WSOP Event #47: Barry by the book
Barry Greenstein does not have a reputation as an unconventional player. That is, while his style and game are by no means rote and predictable, he doesn't play the Gus Hansen or Tom Dwan style of poker. He will gamble when he needs to, but you won't see him getting out of line a whole lot.
By now, most everybody knows Greenstein wrote the book--or, at least, one of the books--on poker. He has one sitting near his chair every time he is in an event and if you bust him, you an autographed copy. The last time Greenstein didn't have to sign his own work was the 2008 WSOP Razz event. Even for one of the best in the world, first place finishes are few and far between.
Today, Greenstein's "Ace on the River" sits within reach at the final table of the $2,500 Mixed Hold'em event. He sat down as one of the shorter stacks but managed to double up in an early limit hold'em round when his K♦K♥ managed to hold up against A♥Q♥. It was simple by-the-book poker.
A few hands later, Greenstein came in for 45,000. John McGuiness sat on the button and pushed all-in for 301,000. Matt Woodward sat in the big blind and tanked for a couple of minutes before announcing he, too, was all-in. Both players had Greenstein covered.
Now, ask yourself what hands you would call with in this situation. How strong would you have to be to get it in three ways? Would you do it with 9♣9♠?
That was the question Greenstein had to ask himself as he sat there. He could call off the rest of his stack and end up being behind both players. He could finish ninth and wander over the $50,000 HORSE event. Instead, he folded, because...really, how many times is he going to be ahead?
Well, this time, he was ahead--of both players. McGuinness held 7♣7♦ to Woodward's A♥K♦. To stick the knife further in, the board ran out A♠9♦K♣7♠2♦. Greenstein would've tripled up...if he made what in most other circumstances would've looked like a pretty terrible call. Instead, he played it by the book and waited for a better spot.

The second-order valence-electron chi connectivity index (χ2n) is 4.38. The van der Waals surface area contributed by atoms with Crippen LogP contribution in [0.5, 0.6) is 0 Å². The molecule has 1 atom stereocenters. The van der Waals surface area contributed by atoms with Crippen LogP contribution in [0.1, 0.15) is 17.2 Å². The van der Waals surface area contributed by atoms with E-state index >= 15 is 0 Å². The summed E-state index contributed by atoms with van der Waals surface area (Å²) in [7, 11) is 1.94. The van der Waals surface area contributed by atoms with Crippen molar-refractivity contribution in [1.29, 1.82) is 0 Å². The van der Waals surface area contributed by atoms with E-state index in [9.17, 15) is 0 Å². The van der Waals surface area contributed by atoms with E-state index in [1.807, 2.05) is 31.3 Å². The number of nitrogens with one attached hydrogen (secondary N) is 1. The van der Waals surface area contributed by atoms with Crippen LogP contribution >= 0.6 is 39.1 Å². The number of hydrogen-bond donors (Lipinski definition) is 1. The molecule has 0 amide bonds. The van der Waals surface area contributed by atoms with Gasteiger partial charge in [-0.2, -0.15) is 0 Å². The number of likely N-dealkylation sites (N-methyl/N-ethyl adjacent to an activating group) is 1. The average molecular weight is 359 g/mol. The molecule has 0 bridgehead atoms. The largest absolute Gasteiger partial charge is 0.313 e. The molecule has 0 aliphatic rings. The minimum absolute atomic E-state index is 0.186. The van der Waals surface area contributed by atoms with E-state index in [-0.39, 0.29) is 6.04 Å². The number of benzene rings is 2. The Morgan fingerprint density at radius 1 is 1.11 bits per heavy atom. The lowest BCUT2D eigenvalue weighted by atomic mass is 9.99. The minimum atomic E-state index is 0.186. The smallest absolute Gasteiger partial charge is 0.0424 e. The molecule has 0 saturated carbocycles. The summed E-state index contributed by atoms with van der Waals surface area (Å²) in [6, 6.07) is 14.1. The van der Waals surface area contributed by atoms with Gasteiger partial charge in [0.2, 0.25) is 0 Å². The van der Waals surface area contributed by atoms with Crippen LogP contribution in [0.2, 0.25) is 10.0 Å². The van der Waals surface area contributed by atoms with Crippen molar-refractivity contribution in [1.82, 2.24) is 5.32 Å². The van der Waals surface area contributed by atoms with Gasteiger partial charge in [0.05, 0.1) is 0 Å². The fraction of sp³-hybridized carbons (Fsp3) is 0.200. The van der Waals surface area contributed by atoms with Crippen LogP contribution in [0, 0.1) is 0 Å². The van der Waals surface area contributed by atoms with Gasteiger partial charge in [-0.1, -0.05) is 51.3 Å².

Just a few minutes later, play folded to him in the blinds. Both he and Hasan Habib were short. Greenstein, in the small blind, looked down at A♠6♥. It's an automatic push situation, and that's exactly what Greenstein did. This time, Habib woke up with Q♥A♥ and doubled up.
An orbit went by and found Greenstein sitting in the big blind with 87,000 and A♣8♥. Zachary Humphrey had 10,000 more chips. He hemmed and hawed in the small blind before announcing all-in. Once again, the decision was a no-brainer for Greenstein. He made the call to see Humphrey's J♦T♠.
Greenstein must have sensed something. He reached out his hand and laid it on the copy of his book. He smiled when the flop came out A♥A♠5♠. Then it looked as if Greenstein should keep his hand on the book. The turn was the 2♠.
Really? After all the right decisions, was it really going to be an 9th place finish because of running spades?
"Ace on the river!" a fan called from above.
Greenstein smiled. It wasn't an ace.
It was the 8♦, good for the full house and the win.
Since then, Greenstein has survived the elimination of four players. With five people remaining in the event, the Team PokerStars Pro has worked his way up to a better than average stack. With Ylon Shwartz still in action, there is the off-chance we could have a Team Pro heads up match for the bracelet.
I've never asked Greenstein what he does with the book if he wins. Maybe we'll have that chance today.